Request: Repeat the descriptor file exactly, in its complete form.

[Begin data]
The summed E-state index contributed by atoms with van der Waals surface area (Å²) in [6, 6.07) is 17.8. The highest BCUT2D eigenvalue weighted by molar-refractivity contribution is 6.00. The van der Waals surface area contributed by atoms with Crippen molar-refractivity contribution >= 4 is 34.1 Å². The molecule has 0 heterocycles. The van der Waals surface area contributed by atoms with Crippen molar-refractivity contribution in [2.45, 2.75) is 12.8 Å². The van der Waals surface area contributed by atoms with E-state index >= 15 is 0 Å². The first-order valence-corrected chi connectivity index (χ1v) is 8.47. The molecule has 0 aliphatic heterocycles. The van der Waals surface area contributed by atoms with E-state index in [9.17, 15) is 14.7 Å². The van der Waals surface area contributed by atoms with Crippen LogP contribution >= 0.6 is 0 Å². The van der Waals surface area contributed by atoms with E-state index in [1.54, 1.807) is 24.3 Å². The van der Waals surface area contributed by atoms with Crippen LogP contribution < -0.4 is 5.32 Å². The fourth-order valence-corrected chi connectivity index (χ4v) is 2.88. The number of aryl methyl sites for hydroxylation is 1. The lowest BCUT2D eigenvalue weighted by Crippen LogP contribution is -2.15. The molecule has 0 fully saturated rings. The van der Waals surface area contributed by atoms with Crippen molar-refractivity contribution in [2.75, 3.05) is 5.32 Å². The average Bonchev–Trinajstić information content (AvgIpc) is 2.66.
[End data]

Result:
The summed E-state index contributed by atoms with van der Waals surface area (Å²) in [6, 6.07) is 17.8. The highest BCUT2D eigenvalue weighted by molar-refractivity contribution is 6.00. The van der Waals surface area contributed by atoms with Crippen molar-refractivity contribution >= 4 is 34.1 Å². The molecule has 0 heterocycles. The van der Waals surface area contributed by atoms with Crippen molar-refractivity contribution in [2.45, 2.75) is 12.8 Å². The van der Waals surface area contributed by atoms with E-state index >= 15 is 0 Å². The first-order valence-corrected chi connectivity index (χ1v) is 8.47. The molecule has 0 aliphatic heterocycles. The van der Waals surface area contributed by atoms with E-state index in [9.17, 15) is 14.7 Å². The van der Waals surface area contributed by atoms with Crippen LogP contribution >= 0.6 is 0 Å². The van der Waals surface area contributed by atoms with E-state index in [1.54, 1.807) is 24.3 Å². The van der Waals surface area contributed by atoms with Crippen LogP contribution < -0.4 is 5.32 Å². The fourth-order valence-corrected chi connectivity index (χ4v) is 2.88. The number of aryl methyl sites for hydroxylation is 1. The lowest BCUT2D eigenvalue weighted by Crippen LogP contribution is -2.15. The molecule has 0 fully saturated rings. The van der Waals surface area contributed by atoms with Crippen molar-refractivity contribution in [2.75, 3.05) is 5.32 Å². The average Bonchev–Trinajstić information content (AvgIpc) is 2.66.